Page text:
Tagging & Newsletters
To manually curate a list of articles that would otherwise not be returned together via common search keywords, you can use tagging. A tag is the foundation of a Newsletter, as articles that appear in a Newsletter are selected by adding them to a specific tag. They can also be used in searches (tag:"Xyz"), so it is possible to run entire dashboards off of your curated coverage. For example, perhaps you want to keep track of articles your team has placed. You can tag your coverage "John", "Mary", "Jane" and then run a report on the impact of stories by employee. Just make sure you are using tagging for subjective curation only, when you are not doing so for a Newsletter; otherwise, building a search will be more efficient.
Like searches, tags are shareable with all users in your account, so you can collaborate on tagging articles for reports and newsletters. All shared tags will be Full Access only. You can not set a tag as View-Only. This means that sharing a tag gives anyone within your account the ability to modify the tag by adding or removing articles from it.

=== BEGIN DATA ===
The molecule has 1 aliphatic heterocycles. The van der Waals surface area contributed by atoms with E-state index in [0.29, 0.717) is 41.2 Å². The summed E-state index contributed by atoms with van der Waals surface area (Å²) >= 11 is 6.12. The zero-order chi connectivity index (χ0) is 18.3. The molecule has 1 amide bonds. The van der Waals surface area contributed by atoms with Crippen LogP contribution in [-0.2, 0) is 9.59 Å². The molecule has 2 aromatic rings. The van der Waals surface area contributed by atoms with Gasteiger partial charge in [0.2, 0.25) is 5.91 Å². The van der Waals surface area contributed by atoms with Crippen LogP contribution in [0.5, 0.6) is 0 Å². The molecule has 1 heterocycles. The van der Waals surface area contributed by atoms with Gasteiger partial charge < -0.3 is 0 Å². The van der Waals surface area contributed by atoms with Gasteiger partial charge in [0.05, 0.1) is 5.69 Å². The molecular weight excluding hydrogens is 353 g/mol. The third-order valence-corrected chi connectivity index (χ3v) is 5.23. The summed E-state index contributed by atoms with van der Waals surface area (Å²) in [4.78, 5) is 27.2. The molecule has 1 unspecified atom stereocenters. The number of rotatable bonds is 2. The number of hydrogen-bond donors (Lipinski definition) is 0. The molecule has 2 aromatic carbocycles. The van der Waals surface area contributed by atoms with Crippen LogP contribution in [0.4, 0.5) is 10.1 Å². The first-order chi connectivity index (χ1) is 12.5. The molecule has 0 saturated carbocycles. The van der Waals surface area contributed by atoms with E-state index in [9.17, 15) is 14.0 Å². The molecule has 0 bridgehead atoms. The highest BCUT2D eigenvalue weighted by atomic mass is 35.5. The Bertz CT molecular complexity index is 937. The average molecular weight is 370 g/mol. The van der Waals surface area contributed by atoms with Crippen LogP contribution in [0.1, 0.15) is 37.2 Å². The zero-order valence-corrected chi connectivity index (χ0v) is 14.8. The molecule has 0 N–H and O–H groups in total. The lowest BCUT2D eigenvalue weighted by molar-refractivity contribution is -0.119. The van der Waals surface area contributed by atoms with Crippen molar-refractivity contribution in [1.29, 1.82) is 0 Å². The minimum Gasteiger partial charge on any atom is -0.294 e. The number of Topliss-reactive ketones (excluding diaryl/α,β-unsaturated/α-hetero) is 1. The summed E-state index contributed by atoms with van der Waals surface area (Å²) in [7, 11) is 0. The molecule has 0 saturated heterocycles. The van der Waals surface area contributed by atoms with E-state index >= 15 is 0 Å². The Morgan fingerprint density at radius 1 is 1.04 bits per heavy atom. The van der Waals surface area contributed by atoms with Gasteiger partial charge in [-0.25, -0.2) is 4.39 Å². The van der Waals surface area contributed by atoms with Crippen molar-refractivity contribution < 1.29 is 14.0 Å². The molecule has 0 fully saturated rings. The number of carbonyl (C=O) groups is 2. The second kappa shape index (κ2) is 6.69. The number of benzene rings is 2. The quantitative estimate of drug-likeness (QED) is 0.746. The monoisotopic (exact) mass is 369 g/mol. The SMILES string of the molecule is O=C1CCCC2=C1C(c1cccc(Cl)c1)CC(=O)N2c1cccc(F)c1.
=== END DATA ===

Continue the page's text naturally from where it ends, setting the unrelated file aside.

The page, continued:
USING SHARED TAGS
The tags menu is split into two sections: "My Tags" and “Shared With Me”. The latter section houses all of the tags that have been shared with you by other users in your account.
You can use a shared tag just like one of your own tags. They are accessible under the “Shared with Me” section when selecting a tag.
TrendKite’s Newsletter offers a simple and elegant solution to sending curated coverage to your company. Newsletters arrive to a recipient’s email inbox in a beautifully packaged template, allowing employees to stay engaged with the most important news. Each article presented in a newsletter contains details like social amplification and readership, while also including hyperlinks to the web version of the article, offering its full text.
NOTE: There is no limit to the number of email recipients or the number of newsletters you send. Many users choose to send out a newsletter daily to keep stakeholders up-to-date on important news, while others opt to highlight high-impact coverage on a weekly or at-need basis.